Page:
ELLIJAY, Ga. – Gilmer’s Board of Commissioners discussed their Millage Rate in a Special Meeting this July without one of its members.
Having contracted COVID-19, the board’s third commissioner, Karleen Ferguson, was absent from the meeting for health and safety. The two remaining commissioners discussed accepting the rollback rate versus not accepting it.
Very early, Gilmer Commission Chairman Charlie Paris voiced his opinion to accept the rollback rate saying, “My personal position would be that we should take the rollback rate. It’s not going to hurt us terribly and I don’t think this is the year to be trying…”
Post 1 Commissioner Hubert Parker agreed saying that he was good with the Rollback as well.
However, additional discussions turned to the Bond Millage Rate for the county. With discussions last year on reducing the rate, the Commissioners ultimately decided against it, keeping the 1.5 mills, but promising to revisit the idea in 2020. Now, Parker and Paris began discussions by immediately moving to a debate on whether to reduce it by .25 or .15 mills. Paris noted that work still needs to continue in capital projects and expenditures coming in the Road Department as well. Having the Bond Millage pay off part of the bond debt service allows more SPLOST funds for those expenditures.
Parker offered his opinion on the Bond Millage saying, “I would be fine going with .25.” However, he did mention a desire to look at it again later. Looking at the decreases, Paris said he didn’t have a problem with reducing it by .25 mills to a Bond Millage Rate of 1.25 mills.
The rates were approved by two separate motions as Paris made a motion to approve advertising, it came to accept the Rollback Rate of 6.783 mills. The rate was approved by the two present commissioners.
Then came another motion from Paris to have “the Bond Millage Rate be reduced from 1.5 mills to 1.25 mills.” The rate was approved by the two present commissioners.
Moving forward, the Commissioners are looking for another Special Called meeting towards the end of August to formally adopt the Millage Rate. They have to wait for the Board of Education to adopt their rate in August before the County can formally adopt both rates.
ELLIJAY, Ga. – The Millage Rate is one of 5 items on the agenda this week during a special called meeting of the Gilmer County Board of Commissioners to be held on Friday, July 24, at 10 a.m.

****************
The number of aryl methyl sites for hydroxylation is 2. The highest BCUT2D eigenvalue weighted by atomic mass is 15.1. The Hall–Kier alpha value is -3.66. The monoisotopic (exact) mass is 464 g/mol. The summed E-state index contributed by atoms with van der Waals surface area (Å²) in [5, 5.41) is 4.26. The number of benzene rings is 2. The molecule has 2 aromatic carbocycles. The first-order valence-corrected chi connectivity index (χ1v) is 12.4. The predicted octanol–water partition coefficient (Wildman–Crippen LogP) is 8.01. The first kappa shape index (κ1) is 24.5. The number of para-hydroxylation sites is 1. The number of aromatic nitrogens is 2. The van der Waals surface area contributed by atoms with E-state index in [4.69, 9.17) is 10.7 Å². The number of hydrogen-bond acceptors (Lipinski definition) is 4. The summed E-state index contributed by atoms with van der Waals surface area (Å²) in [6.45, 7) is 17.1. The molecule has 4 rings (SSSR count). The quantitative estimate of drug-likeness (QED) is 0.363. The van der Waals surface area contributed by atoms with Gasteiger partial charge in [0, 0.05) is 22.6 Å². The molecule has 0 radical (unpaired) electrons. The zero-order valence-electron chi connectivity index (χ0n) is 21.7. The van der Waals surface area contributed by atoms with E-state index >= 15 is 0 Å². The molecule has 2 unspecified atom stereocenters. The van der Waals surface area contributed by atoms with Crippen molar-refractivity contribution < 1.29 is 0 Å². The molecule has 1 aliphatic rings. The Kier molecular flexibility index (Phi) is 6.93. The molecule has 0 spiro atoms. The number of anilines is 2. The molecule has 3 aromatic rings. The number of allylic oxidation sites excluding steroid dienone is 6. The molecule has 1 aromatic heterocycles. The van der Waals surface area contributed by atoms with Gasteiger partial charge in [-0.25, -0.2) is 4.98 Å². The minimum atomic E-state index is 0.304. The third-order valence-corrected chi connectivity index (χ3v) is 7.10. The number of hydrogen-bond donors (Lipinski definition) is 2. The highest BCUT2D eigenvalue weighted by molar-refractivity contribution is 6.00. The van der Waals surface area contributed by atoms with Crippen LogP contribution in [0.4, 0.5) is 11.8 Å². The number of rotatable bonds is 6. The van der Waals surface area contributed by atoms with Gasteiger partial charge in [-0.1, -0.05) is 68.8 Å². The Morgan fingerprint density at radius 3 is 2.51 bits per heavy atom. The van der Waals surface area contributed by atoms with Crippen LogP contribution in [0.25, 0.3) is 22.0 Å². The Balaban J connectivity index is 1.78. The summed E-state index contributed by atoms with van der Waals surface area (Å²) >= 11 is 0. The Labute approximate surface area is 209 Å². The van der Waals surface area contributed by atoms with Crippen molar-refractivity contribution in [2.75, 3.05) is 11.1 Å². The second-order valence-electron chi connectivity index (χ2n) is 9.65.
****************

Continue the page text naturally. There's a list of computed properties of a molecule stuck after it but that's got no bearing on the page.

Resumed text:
The other items include the Swimming Pool, Vehicle Financing Documents, a Review of Roles and Responsibilities of the Board of Commissioners, and disposing of Surplus Real Property.
Property taxes and the millage rate are set into the agenda discussing a “Resolution Authorizing the Advertisement of the Rollback Rate.” Set at 6.898 mills last year by adopting the rollback rate, the county went through discussions over both the Millage Rate and the 1.5 mills Bond Rate.
Last year discussion came from then-commissioner Dallas Miller and Citizens Joene DePlancke over the Bond Millage. After refinancing bonds in previous years, Holden said in August of 2019 that the 2020 payment is expected to total just over $4 million. Still, discussions were made about, specifically, about the .5 mill on that bond payment millage rate to cover the payments.
As discussions will move forward with the Millage Rates for County and the Board of Education, who each have their own rates, the county approve its rates and awaits the BOE to set their rate, before final approval of both rates together can come in August, if the county follows the same schedule as previous years.
The swimming pool has been put on hiatus since near the beginning of the COVID-19 outbreak as the Commissioners look to see what financial fallout would come from the shutdowns. However, discussions have started up again this month as the Board of Commissioners look for Bid specifications to begin the next step in the project.
The project got as far as the demolition of the old pool before stopping. The commissioners approved finishing that stage before coming to a full halt.
The bid process could start as early as next month with authorizing to advertise, however, to reach that point, obtaining the proper specifications is the current hurdle. Some discussion came during their regular July meeting voicing their disappointment that the designers of the pool came with estimates but are not going to deliver bid specifications. Paris said, “It surprised me that they couldn’t give us those specs…”
Disposing of Real Property is the other new business on the special meeting agenda. Agenda items like this sometimes do not specify a specific property in case multiple properties need to be discussed. However, an earlier copy of the agenda stated disposing of the former Planning and Zoning office as at least one of those properties.
“I saw the need, I heard the need,” says Penney Andruski about her run for Tax Commissioner of Gilmer County. She went on to say that rather than just complaining or bypassing what she feels is a need in the county, she wanted to jump in and do something about the issue.